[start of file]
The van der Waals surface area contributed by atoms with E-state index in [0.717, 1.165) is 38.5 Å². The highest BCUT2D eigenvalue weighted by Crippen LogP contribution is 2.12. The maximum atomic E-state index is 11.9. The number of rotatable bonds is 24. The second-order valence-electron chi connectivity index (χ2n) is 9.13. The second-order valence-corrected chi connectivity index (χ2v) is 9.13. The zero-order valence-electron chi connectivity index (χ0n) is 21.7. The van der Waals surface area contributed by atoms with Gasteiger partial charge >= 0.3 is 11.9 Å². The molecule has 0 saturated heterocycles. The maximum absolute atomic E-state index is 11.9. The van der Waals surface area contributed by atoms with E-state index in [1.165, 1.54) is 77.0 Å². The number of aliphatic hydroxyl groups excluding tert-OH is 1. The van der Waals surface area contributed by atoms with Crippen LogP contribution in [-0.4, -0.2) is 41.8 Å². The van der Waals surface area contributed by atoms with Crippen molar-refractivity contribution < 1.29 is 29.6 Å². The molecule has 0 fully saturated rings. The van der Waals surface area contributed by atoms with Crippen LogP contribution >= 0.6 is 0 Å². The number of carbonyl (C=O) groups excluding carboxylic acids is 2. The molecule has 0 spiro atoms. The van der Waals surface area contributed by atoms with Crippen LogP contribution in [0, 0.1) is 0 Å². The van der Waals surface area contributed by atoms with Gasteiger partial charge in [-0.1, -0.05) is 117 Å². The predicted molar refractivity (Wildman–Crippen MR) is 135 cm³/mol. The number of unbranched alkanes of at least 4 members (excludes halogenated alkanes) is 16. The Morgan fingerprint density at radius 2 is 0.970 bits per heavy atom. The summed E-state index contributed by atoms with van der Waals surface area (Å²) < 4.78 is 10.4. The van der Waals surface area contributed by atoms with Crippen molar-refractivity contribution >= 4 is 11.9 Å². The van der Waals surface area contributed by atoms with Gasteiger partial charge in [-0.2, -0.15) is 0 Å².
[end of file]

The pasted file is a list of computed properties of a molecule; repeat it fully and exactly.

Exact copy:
The van der Waals surface area contributed by atoms with E-state index in [0.717, 1.165) is 38.5 Å². The highest BCUT2D eigenvalue weighted by Crippen LogP contribution is 2.12. The maximum atomic E-state index is 11.9. The number of rotatable bonds is 24. The second-order valence-electron chi connectivity index (χ2n) is 9.13. The second-order valence-corrected chi connectivity index (χ2v) is 9.13. The zero-order valence-electron chi connectivity index (χ0n) is 21.7. The van der Waals surface area contributed by atoms with Gasteiger partial charge >= 0.3 is 11.9 Å². The molecule has 0 saturated heterocycles. The maximum absolute atomic E-state index is 11.9. The van der Waals surface area contributed by atoms with E-state index in [1.165, 1.54) is 77.0 Å². The number of aliphatic hydroxyl groups excluding tert-OH is 1. The van der Waals surface area contributed by atoms with Crippen LogP contribution in [-0.4, -0.2) is 41.8 Å². The van der Waals surface area contributed by atoms with Crippen molar-refractivity contribution < 1.29 is 29.6 Å². The molecule has 0 fully saturated rings. The van der Waals surface area contributed by atoms with Crippen LogP contribution >= 0.6 is 0 Å². The number of carbonyl (C=O) groups excluding carboxylic acids is 2. The molecule has 0 spiro atoms. The van der Waals surface area contributed by atoms with Crippen LogP contribution in [0, 0.1) is 0 Å². The van der Waals surface area contributed by atoms with Gasteiger partial charge in [-0.1, -0.05) is 117 Å². The predicted molar refractivity (Wildman–Crippen MR) is 135 cm³/mol. The number of unbranched alkanes of at least 4 members (excludes halogenated alkanes) is 16. The Morgan fingerprint density at radius 2 is 0.970 bits per heavy atom. The summed E-state index contributed by atoms with van der Waals surface area (Å²) < 4.78 is 10.4. The van der Waals surface area contributed by atoms with Crippen molar-refractivity contribution >= 4 is 11.9 Å². The van der Waals surface area contributed by atoms with Gasteiger partial charge in [-0.2, -0.15) is 0 Å².